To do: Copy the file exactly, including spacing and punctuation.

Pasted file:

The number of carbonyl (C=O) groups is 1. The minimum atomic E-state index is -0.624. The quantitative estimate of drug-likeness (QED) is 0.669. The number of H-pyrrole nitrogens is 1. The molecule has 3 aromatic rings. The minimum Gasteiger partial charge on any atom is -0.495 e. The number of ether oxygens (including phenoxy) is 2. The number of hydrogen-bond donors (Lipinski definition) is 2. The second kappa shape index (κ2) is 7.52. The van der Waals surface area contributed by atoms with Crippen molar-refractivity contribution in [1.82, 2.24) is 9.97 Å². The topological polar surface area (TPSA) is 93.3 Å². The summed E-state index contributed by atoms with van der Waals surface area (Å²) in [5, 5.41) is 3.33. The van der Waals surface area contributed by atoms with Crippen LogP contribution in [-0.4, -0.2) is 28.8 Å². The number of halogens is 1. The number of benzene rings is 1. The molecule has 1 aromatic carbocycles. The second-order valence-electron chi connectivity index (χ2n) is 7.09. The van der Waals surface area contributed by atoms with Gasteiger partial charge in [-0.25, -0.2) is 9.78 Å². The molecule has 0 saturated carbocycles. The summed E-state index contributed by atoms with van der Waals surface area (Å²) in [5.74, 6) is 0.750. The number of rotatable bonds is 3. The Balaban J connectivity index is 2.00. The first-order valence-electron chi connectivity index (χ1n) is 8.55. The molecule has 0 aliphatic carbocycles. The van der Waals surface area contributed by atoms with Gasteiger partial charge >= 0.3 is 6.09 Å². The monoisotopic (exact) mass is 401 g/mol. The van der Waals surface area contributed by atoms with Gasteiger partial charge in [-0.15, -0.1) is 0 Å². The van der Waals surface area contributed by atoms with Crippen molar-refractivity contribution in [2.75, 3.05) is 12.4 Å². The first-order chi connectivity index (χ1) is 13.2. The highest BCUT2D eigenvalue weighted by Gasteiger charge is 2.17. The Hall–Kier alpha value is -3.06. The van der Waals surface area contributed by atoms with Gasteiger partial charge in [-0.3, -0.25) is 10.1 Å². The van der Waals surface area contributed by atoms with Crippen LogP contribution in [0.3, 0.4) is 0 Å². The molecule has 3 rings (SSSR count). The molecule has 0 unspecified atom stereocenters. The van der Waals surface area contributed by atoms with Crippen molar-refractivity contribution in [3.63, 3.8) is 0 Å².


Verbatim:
The number of carbonyl (C=O) groups is 1. The minimum atomic E-state index is -0.624. The quantitative estimate of drug-likeness (QED) is 0.669. The number of H-pyrrole nitrogens is 1. The molecule has 3 aromatic rings. The minimum Gasteiger partial charge on any atom is -0.495 e. The number of ether oxygens (including phenoxy) is 2. The number of hydrogen-bond donors (Lipinski definition) is 2. The second kappa shape index (κ2) is 7.52. The van der Waals surface area contributed by atoms with Crippen molar-refractivity contribution in [1.82, 2.24) is 9.97 Å². The topological polar surface area (TPSA) is 93.3 Å². The summed E-state index contributed by atoms with van der Waals surface area (Å²) in [5, 5.41) is 3.33. The van der Waals surface area contributed by atoms with Crippen LogP contribution in [-0.4, -0.2) is 28.8 Å². The number of halogens is 1. The number of benzene rings is 1. The molecule has 1 aromatic carbocycles. The second-order valence-electron chi connectivity index (χ2n) is 7.09. The van der Waals surface area contributed by atoms with Gasteiger partial charge in [-0.25, -0.2) is 9.78 Å². The molecule has 0 saturated carbocycles. The summed E-state index contributed by atoms with van der Waals surface area (Å²) in [5.74, 6) is 0.750. The number of rotatable bonds is 3. The Balaban J connectivity index is 2.00. The first-order valence-electron chi connectivity index (χ1n) is 8.55. The molecule has 0 aliphatic carbocycles. The van der Waals surface area contributed by atoms with Gasteiger partial charge >= 0.3 is 6.09 Å². The monoisotopic (exact) mass is 401 g/mol. The van der Waals surface area contributed by atoms with Gasteiger partial charge in [-0.15, -0.1) is 0 Å². The van der Waals surface area contributed by atoms with Crippen molar-refractivity contribution in [2.75, 3.05) is 12.4 Å². The first-order chi connectivity index (χ1) is 13.2. The highest BCUT2D eigenvalue weighted by Gasteiger charge is 2.17. The Hall–Kier alpha value is -3.06. The van der Waals surface area contributed by atoms with Gasteiger partial charge in [-0.3, -0.25) is 10.1 Å². The van der Waals surface area contributed by atoms with Crippen LogP contribution in [0.3, 0.4) is 0 Å². The molecule has 3 rings (SSSR count). The molecule has 0 unspecified atom stereocenters. The van der Waals surface area contributed by atoms with Crippen molar-refractivity contribution in [3.63, 3.8) is 0 Å².